Del Muerto

A statue of a Nun is bathed in the afternoon light.

When I was in Rio Rancho for Dylan's graduation, I snuck off with my brother Andy to snap pictures of a local graveyard.  Andy has always had a love of shooting things of such as graveyards and statues honoring the dead -- things which many tend to ignore.  He has an eye for seeing what we would normally try not to see, or would otherwise ignore.  Finding beauty in the old, long-forgotten stone guardians that punctuate an old graveyard such as the one we shot at.

A richly-textured angel statue stands guard.

There was a family there at the time, presumably visiting a relatives's grave.  We made sure and waited respectfully for the family to leave before starting to shoot, and were always hyper-vigilant to not tread on actual graves or disturb or deface anything.

The graveyard was in pretty poor shape.  Weeds growing everywhere, Christmas decorations left up, dirt that had been washed away by seasons of rain, threatening to disturb those resting there.


I think memorial (particularly religious) art and statues such as these are some of the oldest forms of art, and by definition hold more meaning than most contemporary forms.  Whether the statues are there to guard the dead, ward away evil spirits or to simply honor those resting there; those silent, well-weathered witnesses speak more to the fragility of the memory of our loved ones than its resiliance.

Spring Twenty Ten

With the vinegar comes the sugar, and in Champaign, that means that with the bitter Winter comes the Spring. And Spring has come, in a big way.

As one is apt to do, when the sun fights back the bitter cold, and the grass, birds and flowers come to life, I went outside. Actually: my wife, my dogs and I went outside. We went to Crystal Lake park in Urbana. Of course I had to bust out my camera, and Christina had to put up with me spending 10 minutes at a time peering at tiny flowers through my lens while she wandered off with Thor and Cleo.

Similar to my Fall Panorama I posted last year, I made a panorama of one of the better views of the park. I used Photoshop's built in "Photo Merge" feature, and I love it! I need to remember to use it more often, now that I have a machine that can do one in less than a bazillion hours. Click it for bigness!

A Spring panorama that feebly tries to convey the warmth and calmness of a spring day in Champaign.

And because I'm all about close-up, depth of focus effects, here is a shot of some tiny pansies that were growing in the grass. I love this shot, because it feels like it could be a background for Alice in Wonderland or something. Foolishly I was shooting at ISO 400, so it's a tad grainy. Oh well.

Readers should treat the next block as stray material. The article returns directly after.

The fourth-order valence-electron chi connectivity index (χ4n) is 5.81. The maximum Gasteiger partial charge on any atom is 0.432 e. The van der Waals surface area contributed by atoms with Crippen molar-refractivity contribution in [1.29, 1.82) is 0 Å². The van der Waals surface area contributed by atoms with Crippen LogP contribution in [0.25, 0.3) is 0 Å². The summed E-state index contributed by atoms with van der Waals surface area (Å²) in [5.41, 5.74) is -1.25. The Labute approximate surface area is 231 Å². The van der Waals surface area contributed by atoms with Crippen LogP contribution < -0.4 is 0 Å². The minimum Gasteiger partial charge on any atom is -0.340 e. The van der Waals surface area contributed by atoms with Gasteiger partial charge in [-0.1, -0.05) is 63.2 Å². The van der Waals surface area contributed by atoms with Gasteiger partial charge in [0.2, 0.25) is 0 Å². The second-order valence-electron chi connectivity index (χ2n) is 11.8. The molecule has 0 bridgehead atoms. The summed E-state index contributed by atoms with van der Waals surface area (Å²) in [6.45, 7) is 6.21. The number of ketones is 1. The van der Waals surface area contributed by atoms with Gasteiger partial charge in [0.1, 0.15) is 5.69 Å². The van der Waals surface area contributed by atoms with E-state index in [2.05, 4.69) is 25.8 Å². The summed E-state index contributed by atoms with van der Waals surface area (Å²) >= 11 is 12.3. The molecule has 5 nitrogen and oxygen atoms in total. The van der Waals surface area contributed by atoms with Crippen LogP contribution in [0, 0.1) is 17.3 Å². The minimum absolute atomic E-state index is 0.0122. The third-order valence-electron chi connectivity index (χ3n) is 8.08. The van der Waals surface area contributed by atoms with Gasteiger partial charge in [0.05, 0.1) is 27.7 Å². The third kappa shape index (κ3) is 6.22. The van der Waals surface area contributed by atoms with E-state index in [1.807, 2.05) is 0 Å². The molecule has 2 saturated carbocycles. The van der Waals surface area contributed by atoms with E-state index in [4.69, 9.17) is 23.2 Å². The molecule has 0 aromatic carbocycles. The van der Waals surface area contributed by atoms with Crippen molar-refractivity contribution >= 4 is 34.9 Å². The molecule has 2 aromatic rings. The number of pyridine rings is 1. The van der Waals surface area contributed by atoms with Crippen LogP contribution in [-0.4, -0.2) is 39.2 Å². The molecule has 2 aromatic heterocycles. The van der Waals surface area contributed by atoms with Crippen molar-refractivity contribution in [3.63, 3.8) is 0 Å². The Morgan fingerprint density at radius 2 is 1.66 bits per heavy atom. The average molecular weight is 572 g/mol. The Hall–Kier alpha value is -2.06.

An army of tiny purple pansies

My new 50mm did not monopolize the shoot, though! I did catch a shot of this sunbathing goose using my long angle lens. I've heard that geese are mean, and I didn't want to test my luck with this one. I tried to bring out the warmth of the sun from the late afternoon.

A goose, catching some warm rays

And, finally, I tried another HDR shot. It's hard to do them anyway, let alone hand-held, and I think I kind of succeeded. Basically this shot was tricky because the bridge was under shade, and the clearing was bright. So I had to use two exposures, one with the bridge properly exposed, and one with the clearing properly exposed. Then I brought out the color and bumped up the contrast. I kinda like it

A lonely wooden bridge leading to a bright green clearing

By the way, so far i'm keeping up with my three shooting-sessions a week plan. I will post two more blog entries later in the week. COMMENT!

Breaking it In

I'm going to re-tool this site a bit and post more in-depth about photography and design.  What can I say, the spring sunshine has inspired me!  I want to go out and shoot at least 2 times a week, hopefully 100 shots per session

As a birthday present to myself, I bought a new lens.  It's a Canon 50mm f/1.4.  It's a prime lens with a wide aperture, and I got it particularly for the wide aperture, for shooting indoors, and for the narrow Depth of Focus and "Bokeh" effects that are possible at wide apertures.

Taking it for a spin.

I've been shooting with this lens for over a week, and every time I use it, I find new ways to exploit it to make good shoots.  A lot of times, especially indoors, I shoot manual-mode, so I have full control over the aperture and shutter speed.  It's more tedious, but it's been the way I've gotten consistenly-exposed shots indoors. Of course, I realize all the shots I'm posting today are outdoor shots.

 Here is a closeup of some tree bark, showing off the very narrow Depth of Focus.  I love exploring textures in closeups, and while the 50mm is not a Macro lens, the DoF effects really show when shooting as close as the lens is capable (about 12 inches).

This is probably my favorite shot so far.  Since the arrival of Spring, the light at dusk has been amazing, even more so when they create a halo effect around the plants, like so.

And it really wouldn't be a photo-post without my favorite subject, Thor.  I love the colors and the blurred-out background.  I just barely missed Thor in the DoF, so he is not as tack-sharp as the grass by his feet.  Still, I like this shot quite a bit.

I don't think the new lens has changed how I shoot, but I think it's allowed me to shoot the way I've been wanting to with my other lenses.  I have a very good Image Stabilized zoom lens for a lot of my outdoor shooting, but when I need to shoot indoors, or when I shoot portraits, I will be using my 50mm for sure.